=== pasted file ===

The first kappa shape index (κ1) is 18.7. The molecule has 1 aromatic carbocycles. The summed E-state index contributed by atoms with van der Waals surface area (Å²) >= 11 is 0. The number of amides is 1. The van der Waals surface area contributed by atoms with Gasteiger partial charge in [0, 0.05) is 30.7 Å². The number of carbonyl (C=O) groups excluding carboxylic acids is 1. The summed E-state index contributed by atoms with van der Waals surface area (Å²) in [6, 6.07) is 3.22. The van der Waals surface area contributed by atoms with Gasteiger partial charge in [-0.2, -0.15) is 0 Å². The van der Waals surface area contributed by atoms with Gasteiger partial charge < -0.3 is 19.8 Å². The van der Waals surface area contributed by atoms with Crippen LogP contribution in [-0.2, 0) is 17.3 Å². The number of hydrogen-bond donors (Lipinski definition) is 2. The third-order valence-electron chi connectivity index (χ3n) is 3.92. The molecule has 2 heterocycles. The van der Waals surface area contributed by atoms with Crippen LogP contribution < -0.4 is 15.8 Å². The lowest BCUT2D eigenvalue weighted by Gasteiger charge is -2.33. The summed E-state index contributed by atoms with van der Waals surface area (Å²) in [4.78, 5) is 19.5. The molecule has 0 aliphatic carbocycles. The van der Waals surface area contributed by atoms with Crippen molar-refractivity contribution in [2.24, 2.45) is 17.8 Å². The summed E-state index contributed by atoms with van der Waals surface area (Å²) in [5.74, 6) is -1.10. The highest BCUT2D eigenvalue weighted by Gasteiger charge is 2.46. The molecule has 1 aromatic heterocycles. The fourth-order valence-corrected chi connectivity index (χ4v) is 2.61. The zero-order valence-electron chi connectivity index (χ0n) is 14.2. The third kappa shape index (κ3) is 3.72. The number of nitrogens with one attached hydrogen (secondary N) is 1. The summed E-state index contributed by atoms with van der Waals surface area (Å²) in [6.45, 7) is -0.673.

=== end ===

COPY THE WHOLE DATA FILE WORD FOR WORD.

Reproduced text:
The first kappa shape index (κ1) is 18.7. The molecule has 1 aromatic carbocycles. The summed E-state index contributed by atoms with van der Waals surface area (Å²) >= 11 is 0. The number of amides is 1. The van der Waals surface area contributed by atoms with Gasteiger partial charge in [0, 0.05) is 30.7 Å². The number of carbonyl (C=O) groups excluding carboxylic acids is 1. The summed E-state index contributed by atoms with van der Waals surface area (Å²) in [6, 6.07) is 3.22. The van der Waals surface area contributed by atoms with Gasteiger partial charge in [-0.2, -0.15) is 0 Å². The van der Waals surface area contributed by atoms with Gasteiger partial charge < -0.3 is 19.8 Å². The van der Waals surface area contributed by atoms with Crippen LogP contribution in [-0.2, 0) is 17.3 Å². The number of hydrogen-bond donors (Lipinski definition) is 2. The third-order valence-electron chi connectivity index (χ3n) is 3.92. The molecule has 2 heterocycles. The van der Waals surface area contributed by atoms with Crippen LogP contribution < -0.4 is 15.8 Å². The lowest BCUT2D eigenvalue weighted by Gasteiger charge is -2.33. The summed E-state index contributed by atoms with van der Waals surface area (Å²) in [4.78, 5) is 19.5. The molecule has 0 aliphatic carbocycles. The van der Waals surface area contributed by atoms with Crippen molar-refractivity contribution in [2.24, 2.45) is 17.8 Å². The summed E-state index contributed by atoms with van der Waals surface area (Å²) in [5.74, 6) is -1.10. The highest BCUT2D eigenvalue weighted by Gasteiger charge is 2.46. The molecule has 1 aromatic heterocycles. The fourth-order valence-corrected chi connectivity index (χ4v) is 2.61. The zero-order valence-electron chi connectivity index (χ0n) is 14.2. The third kappa shape index (κ3) is 3.72. The number of nitrogens with one attached hydrogen (secondary N) is 1. The summed E-state index contributed by atoms with van der Waals surface area (Å²) in [6.45, 7) is -0.673.